Space exploration – Jenam 2011 Wed, 23 Nov 2022 16:05:24 +0000 en-US hourly 1 Space exploration – Jenam 2011 32 32 Europe’s first Mars rover mission saved with major investment Wed, 23 Nov 2022 15:33:25 +0000

The European rover Rosalind Franklin will have a 2-meter drill to probe the Martian surface.Credit: ESA/ATG medialab

The European Rosalind Franklin Mars rover, part of the beleaguered €1.3 billion (US$1.3 billion) ExoMars program, is now set to launch in 2028, having secured a $360 million investment. euros from European countries.

The money will allow the European Space Agency (ESA) to begin designing a new landing pad to bring its first Mars rover to the planet’s surface. The work is needed after ESA severed ties with its former mission partner, Russian space agency Roscosmos, in March following the Russian invasion of Ukraine. Russia was responsible for designing and building the rover’s landing gear, as well as launching the mission from its site in Baikonur, Kazakhstan.

“I am very relieved and incredibly happy that this great mission has not been taken away from us and that I can continue to hope to one day lead a rover to Mars,” says Daniela Tirsch, planetary geologist at the German Aerospace Center in Berlin. Only the United States and China have placed functional rovers on Mars.

The latest postponement to 2028 is the third in the mission’s history. The ExoMars rover was originally scheduled to launch in 2018, but technical issues derailed that plan. The COVID-19 pandemic then postponed a planned flight from 2020 to 2022, before relations with Russia soured. The cost of the delay from 2020 to 2022 was in the region of 100 million euros, an ESA spokesperson said. Nature.

deep drilling

Despite its delays and mounting costs, scientists remain excited about the ExoMars mission, which is the second part of a program that includes an orbiter that arrived on the Red Planet in 2016 and is searching for the biological or geological origins of methane and other gases.

The Franklin rover carries a 2-meter drill that will burrow deep below the Martian surface to search for preserved evidence of ancient life. “We will be looking for evidence of past life underground for the first time ever,” says Jorge Vago, ESA project scientist for the mission, based at the European Center for Space Research and Technology in Noordwijk, Netherlands. Down.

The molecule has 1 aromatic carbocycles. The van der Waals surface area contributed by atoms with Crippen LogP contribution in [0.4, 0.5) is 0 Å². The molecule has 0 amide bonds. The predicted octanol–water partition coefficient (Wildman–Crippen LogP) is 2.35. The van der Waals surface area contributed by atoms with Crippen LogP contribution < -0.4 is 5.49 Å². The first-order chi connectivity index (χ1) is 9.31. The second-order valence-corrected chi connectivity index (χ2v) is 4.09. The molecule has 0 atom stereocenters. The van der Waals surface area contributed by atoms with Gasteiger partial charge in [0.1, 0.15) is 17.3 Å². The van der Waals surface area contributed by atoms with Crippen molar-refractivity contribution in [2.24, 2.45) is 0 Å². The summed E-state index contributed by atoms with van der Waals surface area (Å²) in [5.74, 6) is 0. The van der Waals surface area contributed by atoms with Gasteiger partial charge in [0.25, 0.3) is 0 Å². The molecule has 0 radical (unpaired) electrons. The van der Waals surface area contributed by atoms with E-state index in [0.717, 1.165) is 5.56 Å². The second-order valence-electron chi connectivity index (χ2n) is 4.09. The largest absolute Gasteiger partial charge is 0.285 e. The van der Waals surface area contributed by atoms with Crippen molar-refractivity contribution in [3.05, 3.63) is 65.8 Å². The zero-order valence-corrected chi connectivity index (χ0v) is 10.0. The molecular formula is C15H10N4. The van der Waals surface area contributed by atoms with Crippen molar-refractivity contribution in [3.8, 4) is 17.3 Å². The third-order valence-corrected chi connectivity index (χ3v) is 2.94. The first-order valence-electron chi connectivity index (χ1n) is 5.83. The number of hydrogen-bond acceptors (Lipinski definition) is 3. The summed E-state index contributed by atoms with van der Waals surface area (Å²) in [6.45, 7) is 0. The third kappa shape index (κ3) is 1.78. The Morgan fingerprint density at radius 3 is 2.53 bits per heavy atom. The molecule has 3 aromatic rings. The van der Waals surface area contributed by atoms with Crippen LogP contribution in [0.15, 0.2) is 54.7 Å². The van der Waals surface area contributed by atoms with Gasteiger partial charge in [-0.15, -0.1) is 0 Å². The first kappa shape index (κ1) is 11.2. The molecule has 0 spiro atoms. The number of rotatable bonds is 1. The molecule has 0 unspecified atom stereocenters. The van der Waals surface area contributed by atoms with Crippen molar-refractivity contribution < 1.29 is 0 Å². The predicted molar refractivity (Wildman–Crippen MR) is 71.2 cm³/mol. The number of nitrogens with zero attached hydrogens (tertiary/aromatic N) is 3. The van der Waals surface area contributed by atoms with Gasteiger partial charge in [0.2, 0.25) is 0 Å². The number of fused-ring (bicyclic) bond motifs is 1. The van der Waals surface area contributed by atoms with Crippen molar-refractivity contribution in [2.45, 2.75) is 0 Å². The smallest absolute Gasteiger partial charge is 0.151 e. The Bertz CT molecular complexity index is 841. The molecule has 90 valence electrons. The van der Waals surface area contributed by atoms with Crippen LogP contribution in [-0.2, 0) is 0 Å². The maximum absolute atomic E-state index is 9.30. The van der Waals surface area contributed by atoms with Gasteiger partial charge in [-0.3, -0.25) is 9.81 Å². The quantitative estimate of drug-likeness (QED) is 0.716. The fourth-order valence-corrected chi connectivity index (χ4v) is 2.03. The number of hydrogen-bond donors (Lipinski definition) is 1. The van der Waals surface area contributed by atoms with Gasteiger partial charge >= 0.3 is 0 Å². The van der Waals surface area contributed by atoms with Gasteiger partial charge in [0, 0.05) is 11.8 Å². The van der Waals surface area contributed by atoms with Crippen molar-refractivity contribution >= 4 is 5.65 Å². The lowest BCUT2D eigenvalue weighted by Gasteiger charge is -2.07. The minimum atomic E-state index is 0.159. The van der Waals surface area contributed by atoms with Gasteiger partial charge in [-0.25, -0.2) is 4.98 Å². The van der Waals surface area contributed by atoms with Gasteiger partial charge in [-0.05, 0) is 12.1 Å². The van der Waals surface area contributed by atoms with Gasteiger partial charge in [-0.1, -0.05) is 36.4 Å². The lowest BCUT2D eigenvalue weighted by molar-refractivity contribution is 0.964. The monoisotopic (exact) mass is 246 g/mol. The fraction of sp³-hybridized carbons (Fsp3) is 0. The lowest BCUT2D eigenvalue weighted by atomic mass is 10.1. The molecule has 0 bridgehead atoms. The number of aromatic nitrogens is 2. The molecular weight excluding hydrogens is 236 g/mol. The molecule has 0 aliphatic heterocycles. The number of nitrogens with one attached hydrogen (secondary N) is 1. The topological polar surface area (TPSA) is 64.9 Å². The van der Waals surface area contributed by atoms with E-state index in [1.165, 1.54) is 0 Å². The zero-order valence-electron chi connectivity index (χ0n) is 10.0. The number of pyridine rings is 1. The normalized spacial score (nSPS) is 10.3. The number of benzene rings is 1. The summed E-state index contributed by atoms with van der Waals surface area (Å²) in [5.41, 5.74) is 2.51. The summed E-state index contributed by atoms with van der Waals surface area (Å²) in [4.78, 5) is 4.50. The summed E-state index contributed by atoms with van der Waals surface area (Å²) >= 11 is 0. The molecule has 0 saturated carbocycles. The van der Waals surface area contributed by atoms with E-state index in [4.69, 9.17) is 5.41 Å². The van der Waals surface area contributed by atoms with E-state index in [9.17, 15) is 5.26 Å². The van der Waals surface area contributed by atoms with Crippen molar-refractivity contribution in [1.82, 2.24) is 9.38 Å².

“ExoMars is a truly incredible mission that will be unique in its method and scientific approach, even if it is launched in 2028,” says Francesca Esposito, planetary scientist at the INAF Astronomical Observatory of Capdiomonte in Naples, Italy, and member of the assignment.

ESA expects NASA to help by providing the mission’s launch vehicle, its braking motor, to be used during landing, and its radioisotope heating units, the director general said. of ESA, Josef Aschbacher, during the press conference after the conference. The latter is necessary for Rosalind Franklin to survive the harsh Martian nights. But European technology will replace the rest of Russia’s lost contribution, he said.

Member States pledged the money for the mission at the ESA Ministerial Conference held in Paris on 22-23 November, where they committed a total budget of €16.9 billion for five-year projects. This includes €2.7 billion for human and robotic space exploration, a 16% increase from the last agreement in 2019, and €3.2 billion for the agency’s science program, i.e. an increase of 19%.

Within this framework, the ministers agreed to fund the Solaris project, a program aimed at determining the viability of the development, from 2025, of a space-based solar energy system that would bring energy to the Earth. Nations around the world are exploring the technology, which would seek to beam power from a solar array miles into orbit and which has become more viable given the falling costs of space launches.

An ocean of subterranean magma on Io: exploring the equilibrium state of partially molten planetary bodies Mon, 21 Nov 2022 00:36:02 +0000

Press release


November 20, 2022

Schematic illustration of the interior of Io with (a) a magmatic sponge and (b) an ocean of subterranean magma. A magnified view of the eruption through the crust is also shown on the right. The parameters defined in sections 2 and 4.1 are associated with the corresponding tanks. Our results suggest that a magmatic sponge would quickly separate into two phases and create an ocean of magma, which is a rheologically liquid layer with φ>0.4. Note that the crust and the partially molten layer are connected by a transition zone, where the rising magma solidifies to heat the collapsing crust (Section 4.2). — astro-ph.EP

Intense tidal heating within Io produces active volcanism on the surface, and its internal structure has long been the subject of debate.

A recent reanalysis of Galileo magnetometer data suggested the presence of a high melting fraction layer with a thickness >50~km in the subterranean region of Io. Let this layer be a magmatic sponge'' with interconnected solid or a rheologically liquidmagma ocean” would alter the pattern of tidal warming and also influence the interpretation of various observations.

To this end, we explore the equilibrium state of a magmatic sponge and estimate the amount of internal heating required to maintain such a layer with a high degree of melting. Our results show that the rate of tidal dissipation in Io is insufficient to sustain a partial melt layer of ϕ > 0.2 for a wide range of parameters, suggesting that such a layer would rapidly separate into two phases.

Unless the melt and/or solid viscosities are at the upper end of the estimated range, a magmatic sponge would be unstable, and thus a high melting fraction layer suggested in Khurana et al. (2011) is probably an underground magma ocean.